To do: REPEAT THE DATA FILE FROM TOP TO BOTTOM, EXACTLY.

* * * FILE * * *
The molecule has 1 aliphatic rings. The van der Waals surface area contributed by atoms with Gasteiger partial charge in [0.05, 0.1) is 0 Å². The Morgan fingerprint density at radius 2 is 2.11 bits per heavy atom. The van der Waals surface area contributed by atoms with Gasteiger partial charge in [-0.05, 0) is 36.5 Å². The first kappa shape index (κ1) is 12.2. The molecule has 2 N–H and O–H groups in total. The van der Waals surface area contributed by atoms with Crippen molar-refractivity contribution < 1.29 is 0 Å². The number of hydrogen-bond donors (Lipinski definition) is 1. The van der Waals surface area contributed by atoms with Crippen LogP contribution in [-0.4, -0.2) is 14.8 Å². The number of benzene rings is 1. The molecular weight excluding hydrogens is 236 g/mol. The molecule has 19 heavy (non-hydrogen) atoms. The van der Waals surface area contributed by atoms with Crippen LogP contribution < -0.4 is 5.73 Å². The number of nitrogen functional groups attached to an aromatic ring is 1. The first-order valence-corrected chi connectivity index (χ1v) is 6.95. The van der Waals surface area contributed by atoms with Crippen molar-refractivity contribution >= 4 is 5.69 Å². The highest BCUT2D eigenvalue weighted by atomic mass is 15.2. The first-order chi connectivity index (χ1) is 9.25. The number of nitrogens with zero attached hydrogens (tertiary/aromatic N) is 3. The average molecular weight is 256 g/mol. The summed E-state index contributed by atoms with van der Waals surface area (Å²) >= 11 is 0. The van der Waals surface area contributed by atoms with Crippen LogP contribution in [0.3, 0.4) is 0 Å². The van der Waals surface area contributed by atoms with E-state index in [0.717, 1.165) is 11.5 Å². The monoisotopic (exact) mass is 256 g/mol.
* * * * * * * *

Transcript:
The molecule has 1 aliphatic rings. The van der Waals surface area contributed by atoms with Gasteiger partial charge in [0.05, 0.1) is 0 Å². The Morgan fingerprint density at radius 2 is 2.11 bits per heavy atom. The van der Waals surface area contributed by atoms with Gasteiger partial charge in [-0.05, 0) is 36.5 Å². The first kappa shape index (κ1) is 12.2. The molecule has 2 N–H and O–H groups in total. The van der Waals surface area contributed by atoms with Crippen molar-refractivity contribution < 1.29 is 0 Å². The number of hydrogen-bond donors (Lipinski definition) is 1. The van der Waals surface area contributed by atoms with Crippen LogP contribution in [-0.4, -0.2) is 14.8 Å². The number of benzene rings is 1. The molecular weight excluding hydrogens is 236 g/mol. The molecule has 19 heavy (non-hydrogen) atoms. The van der Waals surface area contributed by atoms with Crippen LogP contribution < -0.4 is 5.73 Å². The number of nitrogen functional groups attached to an aromatic ring is 1. The first-order valence-corrected chi connectivity index (χ1v) is 6.95. The van der Waals surface area contributed by atoms with Crippen molar-refractivity contribution >= 4 is 5.69 Å². The highest BCUT2D eigenvalue weighted by atomic mass is 15.2. The first-order chi connectivity index (χ1) is 9.25. The number of nitrogens with zero attached hydrogens (tertiary/aromatic N) is 3. The average molecular weight is 256 g/mol. The summed E-state index contributed by atoms with van der Waals surface area (Å²) >= 11 is 0. The van der Waals surface area contributed by atoms with Crippen LogP contribution in [0.3, 0.4) is 0 Å². The van der Waals surface area contributed by atoms with E-state index in [0.717, 1.165) is 11.5 Å². The monoisotopic (exact) mass is 256 g/mol.